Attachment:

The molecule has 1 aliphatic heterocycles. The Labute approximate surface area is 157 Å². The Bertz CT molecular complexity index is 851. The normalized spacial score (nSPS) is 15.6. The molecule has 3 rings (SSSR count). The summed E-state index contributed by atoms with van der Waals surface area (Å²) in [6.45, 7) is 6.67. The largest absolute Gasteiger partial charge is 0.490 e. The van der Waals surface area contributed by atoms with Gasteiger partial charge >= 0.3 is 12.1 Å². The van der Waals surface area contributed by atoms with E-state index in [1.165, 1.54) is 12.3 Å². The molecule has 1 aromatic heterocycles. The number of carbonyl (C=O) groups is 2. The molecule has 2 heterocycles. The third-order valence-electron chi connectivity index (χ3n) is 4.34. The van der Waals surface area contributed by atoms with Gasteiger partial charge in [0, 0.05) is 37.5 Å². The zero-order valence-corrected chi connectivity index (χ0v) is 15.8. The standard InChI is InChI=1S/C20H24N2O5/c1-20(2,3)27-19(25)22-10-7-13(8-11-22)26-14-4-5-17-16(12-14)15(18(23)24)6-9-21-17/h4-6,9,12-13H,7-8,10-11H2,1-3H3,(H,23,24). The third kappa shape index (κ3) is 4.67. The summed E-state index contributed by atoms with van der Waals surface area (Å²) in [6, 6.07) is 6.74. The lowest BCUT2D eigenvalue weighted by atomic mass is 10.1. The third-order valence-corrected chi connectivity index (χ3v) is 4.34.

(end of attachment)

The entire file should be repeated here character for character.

The molecule has 1 aliphatic heterocycles. The Labute approximate surface area is 157 Å². The Bertz CT molecular complexity index is 851. The normalized spacial score (nSPS) is 15.6. The molecule has 3 rings (SSSR count). The summed E-state index contributed by atoms with van der Waals surface area (Å²) in [6.45, 7) is 6.67. The largest absolute Gasteiger partial charge is 0.490 e. The van der Waals surface area contributed by atoms with Gasteiger partial charge >= 0.3 is 12.1 Å². The van der Waals surface area contributed by atoms with E-state index in [1.165, 1.54) is 12.3 Å². The molecule has 1 aromatic heterocycles. The number of carbonyl (C=O) groups is 2. The molecule has 2 heterocycles. The third-order valence-electron chi connectivity index (χ3n) is 4.34. The van der Waals surface area contributed by atoms with Gasteiger partial charge in [0, 0.05) is 37.5 Å². The zero-order valence-corrected chi connectivity index (χ0v) is 15.8. The standard InChI is InChI=1S/C20H24N2O5/c1-20(2,3)27-19(25)22-10-7-13(8-11-22)26-14-4-5-17-16(12-14)15(18(23)24)6-9-21-17/h4-6,9,12-13H,7-8,10-11H2,1-3H3,(H,23,24). The third kappa shape index (κ3) is 4.67. The summed E-state index contributed by atoms with van der Waals surface area (Å²) in [6, 6.07) is 6.74. The lowest BCUT2D eigenvalue weighted by atomic mass is 10.1. The third-order valence-corrected chi connectivity index (χ3v) is 4.34.